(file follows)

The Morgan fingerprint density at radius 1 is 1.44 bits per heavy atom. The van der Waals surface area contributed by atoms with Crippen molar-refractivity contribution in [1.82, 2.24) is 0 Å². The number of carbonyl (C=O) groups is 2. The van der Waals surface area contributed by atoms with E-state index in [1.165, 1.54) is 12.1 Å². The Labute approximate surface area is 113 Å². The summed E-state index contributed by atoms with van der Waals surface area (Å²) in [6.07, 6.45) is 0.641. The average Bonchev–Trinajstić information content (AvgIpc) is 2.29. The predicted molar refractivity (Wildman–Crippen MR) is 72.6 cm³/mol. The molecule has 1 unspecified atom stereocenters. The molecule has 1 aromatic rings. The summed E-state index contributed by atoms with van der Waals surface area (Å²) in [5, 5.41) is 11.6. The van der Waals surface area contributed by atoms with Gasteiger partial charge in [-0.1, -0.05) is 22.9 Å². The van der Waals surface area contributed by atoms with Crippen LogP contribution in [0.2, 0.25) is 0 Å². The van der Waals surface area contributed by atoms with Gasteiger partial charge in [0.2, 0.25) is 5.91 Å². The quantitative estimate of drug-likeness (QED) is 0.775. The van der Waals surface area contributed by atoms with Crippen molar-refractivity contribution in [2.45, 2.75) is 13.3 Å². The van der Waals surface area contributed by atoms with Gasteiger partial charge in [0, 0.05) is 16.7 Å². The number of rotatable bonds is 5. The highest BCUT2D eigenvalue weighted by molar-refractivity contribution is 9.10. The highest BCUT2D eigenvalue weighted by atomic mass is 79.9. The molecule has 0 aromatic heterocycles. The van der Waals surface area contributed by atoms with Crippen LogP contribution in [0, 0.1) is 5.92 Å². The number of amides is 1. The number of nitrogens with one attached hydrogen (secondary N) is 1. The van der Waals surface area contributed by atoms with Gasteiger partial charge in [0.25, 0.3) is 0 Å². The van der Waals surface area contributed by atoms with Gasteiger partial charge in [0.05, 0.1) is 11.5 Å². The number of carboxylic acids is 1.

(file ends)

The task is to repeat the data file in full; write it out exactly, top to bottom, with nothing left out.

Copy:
The Morgan fingerprint density at radius 1 is 1.44 bits per heavy atom. The van der Waals surface area contributed by atoms with Crippen molar-refractivity contribution in [1.82, 2.24) is 0 Å². The number of carbonyl (C=O) groups is 2. The van der Waals surface area contributed by atoms with E-state index in [1.165, 1.54) is 12.1 Å². The Labute approximate surface area is 113 Å². The summed E-state index contributed by atoms with van der Waals surface area (Å²) in [6.07, 6.45) is 0.641. The average Bonchev–Trinajstić information content (AvgIpc) is 2.29. The predicted molar refractivity (Wildman–Crippen MR) is 72.6 cm³/mol. The molecule has 1 unspecified atom stereocenters. The molecule has 1 aromatic rings. The summed E-state index contributed by atoms with van der Waals surface area (Å²) in [5, 5.41) is 11.6. The van der Waals surface area contributed by atoms with Gasteiger partial charge in [-0.1, -0.05) is 22.9 Å². The van der Waals surface area contributed by atoms with Crippen LogP contribution in [0.2, 0.25) is 0 Å². The van der Waals surface area contributed by atoms with Gasteiger partial charge in [0.2, 0.25) is 5.91 Å². The quantitative estimate of drug-likeness (QED) is 0.775. The van der Waals surface area contributed by atoms with Crippen molar-refractivity contribution in [2.45, 2.75) is 13.3 Å². The van der Waals surface area contributed by atoms with Gasteiger partial charge in [0, 0.05) is 16.7 Å². The number of rotatable bonds is 5. The highest BCUT2D eigenvalue weighted by molar-refractivity contribution is 9.10. The highest BCUT2D eigenvalue weighted by atomic mass is 79.9. The molecule has 0 aromatic heterocycles. The van der Waals surface area contributed by atoms with Crippen LogP contribution in [0, 0.1) is 5.92 Å². The number of amides is 1. The number of nitrogens with one attached hydrogen (secondary N) is 1. The van der Waals surface area contributed by atoms with Gasteiger partial charge in [0.25, 0.3) is 0 Å². The van der Waals surface area contributed by atoms with Gasteiger partial charge in [0.05, 0.1) is 11.5 Å². The number of carboxylic acids is 1.